150 Miles of Untouched Pristine Coastline, Now Available for $35M

By: Chris Gorrie | Last updated: Jun 04, 2024

Owning property might be a pipe dream for some. However, owning land is possible for some. Rather than buy a house, why not buy an island?

This untouched island off the coast of Chile could be yours for the price of a Los Angeles mansion (without the incredible new mansion tax the county passed in 2023).

Why Not Own an Island

Virgin Island is a completely untouched piece of land that clocks in at half the size of Hong Kong. It has recently been listed for sale at an impressive $35 million. 

Aerial photo of Virgin Island’s entire expanse.

Hall and Hall

Situated within the Patagonian Archipelago off the western coast of Chile, this pristine island spans 11,000 acres, surpassing the size of Manhattan by over seven times.


Virgin Island is a One-of-a-Kind Opportunity for Developers

With over 80 lagoons, three lakes, and 150 miles of pristine coastline, it offers a one-of-a-kind opportunity for a prospective owner to build and develop on a piece of land untouched by human hands.

A lake nestled in part of Virgin Island’s inland environment.

Hall and Hall

Accessible only by boat or helicopter, Virgin Island stands as a rare gem, offering privacy, seclusion, and raw natural beauty.

An Incredible Coastline, Freshwater Sources, and Natural Beauty

Jeff Buerger of Hall and Hall, the listing agent for Virgin Island, notes that while islands may not appeal to everyone, this is a truly unusual and incredible piece of real estate.

A beach on Virgin Island, surrounded by woodlands. The water is clear near the shore.

Hall and Hall

The extraordinary features of this vast, untouched island, including its abundant coastline, freshwater sources, and natural allure, make it a unique and rare find.

Virgin Island is Shielded by the Andes Mountains

The island is in the shadow of the Andes mountain range, which creates a diverse ecosystem encompassing jungles, sandbanks, peatlands, wetlands, and native forests.

The Andes mountains photographed from the air. Sparse clouds linger in front of snow-capped ridges and peaks.

sgbirch/Wikimedia Commons

The Virgin Island is also shielded by the Andes Mountains, the longest mountain range on Earth, providing protection from severe weather events and acting as a natural insulator and climatic screen.

The Impressive, Undeveloped Island

This geographical feature has allowed wildlife to thrive undisturbed, preserving the island’s ecological balance as it existed thousands of years ago.

Virgin island patagonian sale 6 The property’s topography varies from jungle to peatland and wetland

Source: Hall and Hall

The neighboring fjords, islands, seas, and canals further shield Virgin Island from environmental changes, maintaining its pristine condition.


Island Covered in Peatlands, Which Capture Greenhouse Gasses

Peatlands, referred to locally as “turba,” are a significant category of wetlands acknowledged as the most extensive natural terrestrial carbon reservoirs within an ecosystem.

An example of peatlands, or “turba,” in Quebec, Canada. Small and large pools of water separated by damp earth with low grass and sparse shrubbery spread out across a large field.

Nichole Ouellette/Wikimedia Commons

The island is predominantly covered in turba, forming a natural incubator for flora. Extensive wetlands are distributed across the island, serving as reservoirs for fresh water and acting as capture zones for greenhouse gasses.


Virgin Island is Located in Chilean Patagonia

The island’s unique location in Chilean Patagonia, often referred to as “the end of the world,” adds to its allure.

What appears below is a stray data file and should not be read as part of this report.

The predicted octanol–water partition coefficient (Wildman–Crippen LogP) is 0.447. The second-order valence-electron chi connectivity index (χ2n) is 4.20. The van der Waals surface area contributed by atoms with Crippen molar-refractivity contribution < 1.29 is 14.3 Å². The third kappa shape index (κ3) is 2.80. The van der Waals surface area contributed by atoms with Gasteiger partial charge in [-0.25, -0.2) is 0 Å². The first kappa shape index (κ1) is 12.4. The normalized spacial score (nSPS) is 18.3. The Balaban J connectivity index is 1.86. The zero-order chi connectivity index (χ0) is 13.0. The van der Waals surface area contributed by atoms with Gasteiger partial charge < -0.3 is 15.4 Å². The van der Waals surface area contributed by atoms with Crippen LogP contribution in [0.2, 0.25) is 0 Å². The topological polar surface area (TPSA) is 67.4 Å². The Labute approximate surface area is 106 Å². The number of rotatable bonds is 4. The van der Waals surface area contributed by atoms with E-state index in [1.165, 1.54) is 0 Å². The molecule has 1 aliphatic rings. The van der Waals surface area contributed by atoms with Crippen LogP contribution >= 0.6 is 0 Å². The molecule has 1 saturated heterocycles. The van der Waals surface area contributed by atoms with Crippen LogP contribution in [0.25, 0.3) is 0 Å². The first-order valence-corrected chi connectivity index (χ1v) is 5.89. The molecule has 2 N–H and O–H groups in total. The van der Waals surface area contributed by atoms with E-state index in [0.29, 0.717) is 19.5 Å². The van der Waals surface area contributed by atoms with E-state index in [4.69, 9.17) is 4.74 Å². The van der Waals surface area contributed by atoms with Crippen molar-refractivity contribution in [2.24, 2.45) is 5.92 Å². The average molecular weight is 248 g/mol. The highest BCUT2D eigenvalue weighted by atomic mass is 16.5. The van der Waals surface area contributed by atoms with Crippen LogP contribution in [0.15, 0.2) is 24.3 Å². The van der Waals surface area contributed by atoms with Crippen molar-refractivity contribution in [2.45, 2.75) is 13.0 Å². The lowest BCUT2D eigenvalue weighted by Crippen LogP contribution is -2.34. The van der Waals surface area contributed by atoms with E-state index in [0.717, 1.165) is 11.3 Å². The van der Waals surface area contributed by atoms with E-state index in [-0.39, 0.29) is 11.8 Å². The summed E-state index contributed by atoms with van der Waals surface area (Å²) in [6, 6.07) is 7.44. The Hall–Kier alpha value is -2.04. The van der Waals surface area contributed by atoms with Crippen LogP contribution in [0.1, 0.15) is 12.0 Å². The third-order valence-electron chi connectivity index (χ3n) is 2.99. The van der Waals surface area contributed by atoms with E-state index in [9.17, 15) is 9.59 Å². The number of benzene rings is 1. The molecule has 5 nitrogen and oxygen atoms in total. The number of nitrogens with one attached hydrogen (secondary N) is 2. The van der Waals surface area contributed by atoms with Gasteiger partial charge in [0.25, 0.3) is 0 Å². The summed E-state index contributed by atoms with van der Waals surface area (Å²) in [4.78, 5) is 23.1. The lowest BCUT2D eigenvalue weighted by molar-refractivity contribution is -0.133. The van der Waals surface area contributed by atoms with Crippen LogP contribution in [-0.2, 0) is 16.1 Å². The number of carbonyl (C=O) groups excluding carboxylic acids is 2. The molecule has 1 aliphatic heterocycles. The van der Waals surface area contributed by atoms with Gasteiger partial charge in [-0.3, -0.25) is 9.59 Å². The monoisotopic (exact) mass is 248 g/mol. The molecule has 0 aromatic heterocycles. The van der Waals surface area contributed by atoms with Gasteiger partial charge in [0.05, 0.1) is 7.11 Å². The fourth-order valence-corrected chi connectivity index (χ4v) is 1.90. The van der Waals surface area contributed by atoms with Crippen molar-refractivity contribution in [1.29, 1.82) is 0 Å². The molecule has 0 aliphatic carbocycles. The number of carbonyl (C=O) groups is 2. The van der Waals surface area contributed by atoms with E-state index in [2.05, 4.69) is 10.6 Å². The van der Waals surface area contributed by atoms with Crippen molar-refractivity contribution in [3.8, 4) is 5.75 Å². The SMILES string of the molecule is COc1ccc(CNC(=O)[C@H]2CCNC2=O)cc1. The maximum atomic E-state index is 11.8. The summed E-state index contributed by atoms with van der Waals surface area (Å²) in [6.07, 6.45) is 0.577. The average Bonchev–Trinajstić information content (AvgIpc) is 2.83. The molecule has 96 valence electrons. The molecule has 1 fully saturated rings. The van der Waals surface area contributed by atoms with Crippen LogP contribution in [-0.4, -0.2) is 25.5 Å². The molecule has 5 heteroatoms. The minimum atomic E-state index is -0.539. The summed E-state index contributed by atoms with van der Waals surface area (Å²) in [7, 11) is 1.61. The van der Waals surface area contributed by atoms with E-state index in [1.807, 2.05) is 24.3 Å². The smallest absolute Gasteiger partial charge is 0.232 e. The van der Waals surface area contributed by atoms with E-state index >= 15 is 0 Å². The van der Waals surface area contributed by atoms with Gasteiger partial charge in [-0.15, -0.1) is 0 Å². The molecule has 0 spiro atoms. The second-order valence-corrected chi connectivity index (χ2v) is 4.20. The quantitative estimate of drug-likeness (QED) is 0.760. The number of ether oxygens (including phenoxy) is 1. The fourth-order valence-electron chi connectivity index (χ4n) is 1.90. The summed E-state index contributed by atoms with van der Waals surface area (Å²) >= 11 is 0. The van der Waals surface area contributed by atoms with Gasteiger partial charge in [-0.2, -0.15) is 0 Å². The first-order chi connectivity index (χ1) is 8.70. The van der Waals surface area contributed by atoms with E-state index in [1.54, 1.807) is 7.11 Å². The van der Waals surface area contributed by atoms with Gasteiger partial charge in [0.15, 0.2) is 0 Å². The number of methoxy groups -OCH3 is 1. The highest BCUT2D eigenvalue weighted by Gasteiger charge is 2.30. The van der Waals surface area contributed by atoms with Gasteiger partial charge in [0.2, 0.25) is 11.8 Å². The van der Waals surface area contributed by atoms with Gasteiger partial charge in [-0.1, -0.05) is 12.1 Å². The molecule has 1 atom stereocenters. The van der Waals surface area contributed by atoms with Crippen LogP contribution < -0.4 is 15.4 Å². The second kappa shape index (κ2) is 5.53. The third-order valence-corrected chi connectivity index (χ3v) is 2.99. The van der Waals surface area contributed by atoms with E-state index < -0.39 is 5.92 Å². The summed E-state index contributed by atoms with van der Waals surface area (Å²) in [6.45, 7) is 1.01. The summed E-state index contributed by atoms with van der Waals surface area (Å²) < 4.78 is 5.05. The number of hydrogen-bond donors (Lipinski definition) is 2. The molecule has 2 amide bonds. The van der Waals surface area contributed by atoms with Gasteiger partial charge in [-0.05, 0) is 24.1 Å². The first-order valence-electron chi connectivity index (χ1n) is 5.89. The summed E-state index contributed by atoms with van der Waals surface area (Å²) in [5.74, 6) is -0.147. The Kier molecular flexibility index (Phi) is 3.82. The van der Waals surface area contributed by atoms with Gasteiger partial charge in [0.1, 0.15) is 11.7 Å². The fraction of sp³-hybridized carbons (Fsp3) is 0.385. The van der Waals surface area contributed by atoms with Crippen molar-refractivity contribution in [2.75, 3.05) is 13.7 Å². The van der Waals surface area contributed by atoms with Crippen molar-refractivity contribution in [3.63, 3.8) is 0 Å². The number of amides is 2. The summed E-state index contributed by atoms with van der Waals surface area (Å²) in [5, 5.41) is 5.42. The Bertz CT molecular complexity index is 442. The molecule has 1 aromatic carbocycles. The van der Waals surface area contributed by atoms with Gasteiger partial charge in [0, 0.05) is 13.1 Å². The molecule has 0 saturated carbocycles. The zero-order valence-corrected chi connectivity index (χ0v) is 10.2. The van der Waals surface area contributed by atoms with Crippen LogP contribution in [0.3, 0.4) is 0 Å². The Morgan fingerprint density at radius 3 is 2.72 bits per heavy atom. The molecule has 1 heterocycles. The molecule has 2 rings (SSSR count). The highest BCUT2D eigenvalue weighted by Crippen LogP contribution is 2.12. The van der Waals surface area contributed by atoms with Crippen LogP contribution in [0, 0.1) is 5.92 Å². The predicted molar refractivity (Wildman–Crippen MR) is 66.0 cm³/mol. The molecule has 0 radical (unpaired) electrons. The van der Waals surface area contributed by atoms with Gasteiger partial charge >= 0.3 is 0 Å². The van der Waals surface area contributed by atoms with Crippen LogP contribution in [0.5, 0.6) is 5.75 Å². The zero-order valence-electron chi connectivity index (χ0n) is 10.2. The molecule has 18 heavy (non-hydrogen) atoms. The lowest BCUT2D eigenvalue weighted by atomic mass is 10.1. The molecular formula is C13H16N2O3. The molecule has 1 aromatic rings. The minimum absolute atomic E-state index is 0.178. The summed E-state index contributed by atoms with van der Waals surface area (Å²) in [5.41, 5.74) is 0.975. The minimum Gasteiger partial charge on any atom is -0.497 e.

An example of Chilean Patagonia’s interior. A river winds through a lush valley that is flanked on either side by hills and mountains.

Cleide Isabel/Wikimedia Commons

Chile holds the distinction of being the southernmost country globally, and Virgin Island represents the southernmost natural region of the country and the southernmost part of the American continent. This remoteness contributes to the island’s status as a fundamental green lung for the planet, providing a haven for untouched wildlife.


What is Chilean Patagonia?

Chilean Patagonia is an expansive region spanning 402,000 square miles that is shared by Argentina and Chile, It is characterized by unique and captivating features.

An aerial photo of Río de las Chinas in Chilean Patagonia’s Magallanes Basin. A winding river that splits and reconnects flows through a vast valley with mountains on the far side.

Deensel/Wikimedia Commons

It has truly distinct geography that is shaped by the dramatic descent of the Andes Mountains into the Pacific Ocean, creating a breathtaking landscape of archipelagos, channels, and fjords. In contrast to the rugged beaches of Argentinian Patagonia, the Chilean counterpart showcases an extensive network of waterways, offering a one-of-a-kind geographical experience.


The Patagonian Archipelago

Stretching approximately 11 degrees of latitude along the western coast of Patagonia, the archipelago presents a challenging and generally inhospitable landscape, especially in its southern regions. Marked by mountains, the terrain alternates between dense forests, bare rock, and deep bogs, creating a rugged and diverse environment.

The Faro San Isidro Lighthouse is located in the Strait of Magellan in southern Patagonia (Magallanes and Chilean Antarctica). From here the archipelago of Tierra del Fuego begins. It is the southernmost lighthouse in South America.

W. Bulach/Wikimedia Commons

Deep channels intricately divide the land into peninsulas and islands, some of which remain incompletely charted. The climate in this region is harsh, characterized by persistent drenching rains, snowfall, and sleet throughout the year, with fierce westerly gales being a common occurrence. Additionally, glaciers extend in various locations, occasionally reaching nearly to sea level, further shaping the formidable and dynamic nature of the archipelago.


Listing Agent Envisions Virgin Island as an Ideal Vacation Destination